Since only one of the filtering data communications devices 32 transfers the packet 36 to a server computer 30, there will be only one server computer 30 that services the packet 36. In the example above, only filtering data communications device 32-2 transfers the packet 36. Filtering data communications devices 32-1 and 32-3 prevent transfer of the packet 36. Accordingly, multiple server computers 30 will not inadvertently provide the same service in response to a single client request.

It should be understood that the common function used by the filtering data communications devices 32 will generate different keys (when performing step 74, see FIG. 6) due to the various source addresses in the source address fields 54 of the packets 36. Therefore, different filtering data communications devices 32 will transfer packets from different client hosts 24. This feature of the invention results in load sharing of the client requests.

Preferably, the number of entries in the tables 46 is significantly larger than the number of filtering data communications devices 32 in order to provide greater flexibility in the manner in which the devices 32 are configured to route packets from the transmission medium 28 to the server computers 30.

Further details of the invention will now be provided with reference to FIG. 7. Each filtering data communications device 32 preferably has the capability to detect failures of another filtering data communications device 32. For example, filtering data communications device 32-2 can be configured using the configuration information 48-2 (see FIG. 2) to expect a heartbeat from filtering data communications device 32-1. If the filtering data communications device 32-2 does not receive a heartbeat from the filtering data communications device 32-1 within a particular timeout period (as determined by the configuration information 48-2), the filtering data communications device 32-2 concludes that the filtering data communications device 32-1 has failed, and reconfigures itself to handle the load previously handled by the filtering data communications device 32-1. Other communications mechanisms are suitable for determining whether a device has failed such as ping, broadcasts, direct communications, and spanning tree protocol mechanisms.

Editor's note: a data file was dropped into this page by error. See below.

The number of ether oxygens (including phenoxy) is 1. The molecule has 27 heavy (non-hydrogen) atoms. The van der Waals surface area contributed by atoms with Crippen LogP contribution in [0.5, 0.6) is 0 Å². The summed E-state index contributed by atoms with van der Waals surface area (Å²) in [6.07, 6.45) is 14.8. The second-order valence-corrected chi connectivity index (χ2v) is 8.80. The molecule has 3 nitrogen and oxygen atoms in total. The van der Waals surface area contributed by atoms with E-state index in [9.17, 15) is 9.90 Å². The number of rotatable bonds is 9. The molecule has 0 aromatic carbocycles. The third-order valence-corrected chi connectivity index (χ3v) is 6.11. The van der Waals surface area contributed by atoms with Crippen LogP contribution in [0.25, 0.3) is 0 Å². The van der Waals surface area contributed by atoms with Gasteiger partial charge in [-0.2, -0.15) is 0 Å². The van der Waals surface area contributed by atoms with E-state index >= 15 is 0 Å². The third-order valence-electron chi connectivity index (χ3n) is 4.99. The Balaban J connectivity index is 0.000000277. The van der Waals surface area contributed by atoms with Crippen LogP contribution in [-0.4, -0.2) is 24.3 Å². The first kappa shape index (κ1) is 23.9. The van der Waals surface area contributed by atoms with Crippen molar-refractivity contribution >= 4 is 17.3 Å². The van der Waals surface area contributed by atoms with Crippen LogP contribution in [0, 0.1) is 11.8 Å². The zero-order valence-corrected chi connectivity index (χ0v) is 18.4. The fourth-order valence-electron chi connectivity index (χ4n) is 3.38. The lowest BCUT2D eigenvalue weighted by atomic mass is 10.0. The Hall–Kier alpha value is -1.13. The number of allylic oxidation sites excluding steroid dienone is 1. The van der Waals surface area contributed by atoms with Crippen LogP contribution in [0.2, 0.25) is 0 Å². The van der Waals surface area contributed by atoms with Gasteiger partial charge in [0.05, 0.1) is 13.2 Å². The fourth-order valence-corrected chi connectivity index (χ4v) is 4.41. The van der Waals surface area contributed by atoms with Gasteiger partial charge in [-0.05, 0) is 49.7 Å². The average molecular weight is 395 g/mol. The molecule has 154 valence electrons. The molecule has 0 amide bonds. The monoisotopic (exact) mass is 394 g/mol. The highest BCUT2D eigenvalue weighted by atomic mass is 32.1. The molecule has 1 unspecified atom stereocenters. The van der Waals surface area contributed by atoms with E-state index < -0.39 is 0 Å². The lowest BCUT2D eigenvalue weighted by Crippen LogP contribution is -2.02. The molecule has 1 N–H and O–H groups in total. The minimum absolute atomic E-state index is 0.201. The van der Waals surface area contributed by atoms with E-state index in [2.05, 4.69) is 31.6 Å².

It should be understood that the arrangement of the server host 26 provides server scalability without client reconfiguration. In particular, the server host installation 29 can be scaled further by changing the number of server computers 30 (e.g., adding a server computer 30) forming the installation 29. When such a change is made to the server host installation 29, the tables 46 of the filtering data communications devices 32 of the filtering front-end 31 can be adjusted (e.g., by adding entries that direct a share of client requests to the newly added server computer 30) to reflect the change. No reconfiguration of the client hosts 24 is necessary. Rather, each client host 24 can continue to provide the server system 26 with client requests in the same manner as it would to a server installation with a single server (e.g., one of the server hosts 22).

FIG. 7 shows a procedure 90 performed by each filtering data communications device 32 upon the detection of a failure of another filtering data communications device 32. Such a procedure 90 enables traffic to be shifted dynamically from a failed server computer 30 to another server computer 30. In step 92, each remaining filtering data communications device 32 detects a failure of a particular filtering data communications device (e.g., through the loss of a heartbeat from that filtering data communications device).

In step 94, each remaining filtering data communications device 32 checks respective configuration information 48 (also see FIG. 2) to determine whether it is to take over for the failed filtering data communications device 32. If so, step 94 proceeds to step 96. Otherwise, step 94 proceeds to step 98. The configuration information 48 of each filtering data communications device 32 should be such that only one filtering data communications device 32 takes over upon the failure of another.

In step 96, the filtering data communications device 32 taking over the failed filtering data communications device 32 updates its table to reflect the takeover. In step 98, other filtering data communications devices 32 may update their respective tables to record the takeover. Such taking over of a failed filtering device 32 by another device 32 is transparent to the client hosts 24 and provides redundancy without any client reconfiguration.

It should be understood that when other filtering data communications devices 32 update their respective tables 46 to record the above-described takeover (i.e., see step 98 in FIG. 7) the tables (i.e., filtering criteria) in the filter data communications devices are identical. However, if the other filtering data communications devices 32 do not update their respective tables 46 to record the takeover, the tables 46 are not identical but similar. Nevertheless, in this situation, the tables 46 are still related and coordinated with each other such that they direct only one filtering data communications device to handle the transfer of each packet 36.